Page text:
May 14, 13
By Jessica Domel
I absolutely love cooking, but going to the grocery store stresses me out.
I live in a community where the organic section of the grocery store is so large that it makes searching for traditionally-grown produce feel like an Easter egg hunt.
It literally took me at least 10 minutes one day to find traditionally-grown spinach. I found the variety of organic blends right away, but the more affordable, traditionally-grown spinach was hiding over by the seafood freezers behind a cart of other produce.
Aug 14, 12
By Amanda Hill
I keep a close eye on food prices—mostly for my own family’s budget, but also for Texas Farm Bureau’s Grocery Price Watch. I wonder, though, how many shoppers know why food prices increase.
If you watch the news, you’ve probably heard stories about how the devastating U.S. drought—a drought that caused billions of dollars in damage to Texas crops last year—will cause you to pay more at the grocery store. The stories make it seem as though you’ll shell out a whole lot more on your next shopping trip, due directly to crop shortages from parched lands.
Jun 01, 11
By Amanda Hill
Grocery shopping for me is a precise event, one that includes a very specific list ordered by the routine route I take through the store each week. I rarely venture from my list and often throw the same products I buy week-in, week-out into the cart as a whiz through the aisles. I’m an efficient shopper—and I’m proud of it.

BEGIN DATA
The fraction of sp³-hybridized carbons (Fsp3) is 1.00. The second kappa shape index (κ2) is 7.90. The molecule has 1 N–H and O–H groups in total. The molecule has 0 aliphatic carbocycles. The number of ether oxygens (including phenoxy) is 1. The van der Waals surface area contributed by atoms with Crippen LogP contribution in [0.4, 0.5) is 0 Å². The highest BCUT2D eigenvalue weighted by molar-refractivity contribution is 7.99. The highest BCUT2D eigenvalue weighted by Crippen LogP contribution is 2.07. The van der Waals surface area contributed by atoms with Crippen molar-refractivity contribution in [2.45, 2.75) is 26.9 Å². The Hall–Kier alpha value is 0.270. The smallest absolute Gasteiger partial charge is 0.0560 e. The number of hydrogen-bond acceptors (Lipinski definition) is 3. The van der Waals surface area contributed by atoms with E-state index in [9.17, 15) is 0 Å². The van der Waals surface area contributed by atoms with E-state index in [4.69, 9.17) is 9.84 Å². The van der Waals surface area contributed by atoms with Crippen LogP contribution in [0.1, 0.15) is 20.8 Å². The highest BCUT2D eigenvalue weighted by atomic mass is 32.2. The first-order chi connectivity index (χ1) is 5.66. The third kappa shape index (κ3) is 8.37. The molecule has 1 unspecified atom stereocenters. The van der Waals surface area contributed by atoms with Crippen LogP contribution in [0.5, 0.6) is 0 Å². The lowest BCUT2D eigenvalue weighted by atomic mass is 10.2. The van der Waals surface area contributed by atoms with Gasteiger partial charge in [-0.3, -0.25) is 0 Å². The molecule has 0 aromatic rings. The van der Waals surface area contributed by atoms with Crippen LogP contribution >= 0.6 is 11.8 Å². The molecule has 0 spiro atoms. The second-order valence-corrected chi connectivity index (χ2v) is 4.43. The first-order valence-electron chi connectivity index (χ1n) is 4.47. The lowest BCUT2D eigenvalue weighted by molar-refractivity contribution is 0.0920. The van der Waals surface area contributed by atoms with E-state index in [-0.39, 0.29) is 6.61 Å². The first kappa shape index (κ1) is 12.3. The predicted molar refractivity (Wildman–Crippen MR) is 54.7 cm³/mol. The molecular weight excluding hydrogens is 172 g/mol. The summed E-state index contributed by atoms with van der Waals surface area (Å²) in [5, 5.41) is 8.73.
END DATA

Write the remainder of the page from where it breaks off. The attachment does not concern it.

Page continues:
But, it turns out, my weekly race through the aisles may have cost me a good bit of money.
Mar 30, 11
The following posts ran as an article in the Spring 2011 issue of Texas Farm Bureau’s Texas Neighbors publication. Other resources on food prices include a video and a three-part audio series found here: part 1, part 2, part 3.
We all know the feeling—standing at the grocery store check-out, checkbook in hand, waiting for the cashier to give us our total. Lately it seems as though that total keeps inching upward, and our wallets are already stretched to the limit.
Mar 30, 11
Read part 1 of 4
Farmers and ranchers are an essential part of the food production process. Without them, we wouldn’t just be without fresh fruits and vegetables, but also our favorite cereals, dairy products and protein-packed cuts of meat. As with all business owners, farmers rely on the market to determine a fair price for their products, depending upon current supply and consumer demand.
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